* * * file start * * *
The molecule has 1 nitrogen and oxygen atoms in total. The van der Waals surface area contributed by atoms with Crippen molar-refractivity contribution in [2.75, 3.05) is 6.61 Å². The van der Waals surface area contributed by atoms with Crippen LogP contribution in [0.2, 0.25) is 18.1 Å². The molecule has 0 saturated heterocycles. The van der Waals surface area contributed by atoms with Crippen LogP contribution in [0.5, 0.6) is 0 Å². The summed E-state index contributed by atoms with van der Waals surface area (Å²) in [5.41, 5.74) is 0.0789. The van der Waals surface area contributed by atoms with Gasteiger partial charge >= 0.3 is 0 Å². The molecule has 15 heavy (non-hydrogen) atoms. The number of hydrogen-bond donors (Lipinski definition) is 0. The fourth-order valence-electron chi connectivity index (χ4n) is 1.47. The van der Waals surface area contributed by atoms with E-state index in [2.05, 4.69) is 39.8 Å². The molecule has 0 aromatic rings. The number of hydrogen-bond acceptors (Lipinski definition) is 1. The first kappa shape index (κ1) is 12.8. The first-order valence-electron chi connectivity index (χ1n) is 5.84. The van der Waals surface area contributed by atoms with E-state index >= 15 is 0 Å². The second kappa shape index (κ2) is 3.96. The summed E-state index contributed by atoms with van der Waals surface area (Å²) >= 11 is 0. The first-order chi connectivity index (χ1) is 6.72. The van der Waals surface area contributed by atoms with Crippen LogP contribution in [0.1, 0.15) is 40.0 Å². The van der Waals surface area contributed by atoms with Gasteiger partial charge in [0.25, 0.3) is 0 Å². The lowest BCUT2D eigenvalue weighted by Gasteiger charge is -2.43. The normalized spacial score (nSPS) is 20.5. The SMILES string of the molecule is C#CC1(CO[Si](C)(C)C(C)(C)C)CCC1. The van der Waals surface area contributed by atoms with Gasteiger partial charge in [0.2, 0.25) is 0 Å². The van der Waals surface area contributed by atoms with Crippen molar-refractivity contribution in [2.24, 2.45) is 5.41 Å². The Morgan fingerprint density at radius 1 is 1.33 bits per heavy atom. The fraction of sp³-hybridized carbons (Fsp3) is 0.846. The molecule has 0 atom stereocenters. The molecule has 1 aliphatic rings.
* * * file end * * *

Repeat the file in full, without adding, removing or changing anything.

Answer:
The molecule has 1 nitrogen and oxygen atoms in total. The van der Waals surface area contributed by atoms with Crippen molar-refractivity contribution in [2.75, 3.05) is 6.61 Å². The van der Waals surface area contributed by atoms with Crippen LogP contribution in [0.2, 0.25) is 18.1 Å². The molecule has 0 saturated heterocycles. The van der Waals surface area contributed by atoms with Crippen LogP contribution in [0.5, 0.6) is 0 Å². The summed E-state index contributed by atoms with van der Waals surface area (Å²) in [5.41, 5.74) is 0.0789. The van der Waals surface area contributed by atoms with Gasteiger partial charge >= 0.3 is 0 Å². The molecule has 15 heavy (non-hydrogen) atoms. The number of hydrogen-bond donors (Lipinski definition) is 0. The fourth-order valence-electron chi connectivity index (χ4n) is 1.47. The van der Waals surface area contributed by atoms with E-state index in [2.05, 4.69) is 39.8 Å². The molecule has 0 aromatic rings. The number of hydrogen-bond acceptors (Lipinski definition) is 1. The first kappa shape index (κ1) is 12.8. The first-order valence-electron chi connectivity index (χ1n) is 5.84. The van der Waals surface area contributed by atoms with E-state index >= 15 is 0 Å². The second kappa shape index (κ2) is 3.96. The summed E-state index contributed by atoms with van der Waals surface area (Å²) >= 11 is 0. The first-order chi connectivity index (χ1) is 6.72. The van der Waals surface area contributed by atoms with Crippen LogP contribution in [0.1, 0.15) is 40.0 Å². The van der Waals surface area contributed by atoms with Gasteiger partial charge in [0.25, 0.3) is 0 Å². The lowest BCUT2D eigenvalue weighted by Gasteiger charge is -2.43. The normalized spacial score (nSPS) is 20.5. The SMILES string of the molecule is C#CC1(CO[Si](C)(C)C(C)(C)C)CCC1. The van der Waals surface area contributed by atoms with Gasteiger partial charge in [0.2, 0.25) is 0 Å². The van der Waals surface area contributed by atoms with Crippen molar-refractivity contribution in [2.24, 2.45) is 5.41 Å². The Morgan fingerprint density at radius 1 is 1.33 bits per heavy atom. The fraction of sp³-hybridized carbons (Fsp3) is 0.846. The molecule has 0 atom stereocenters. The molecule has 1 aliphatic rings.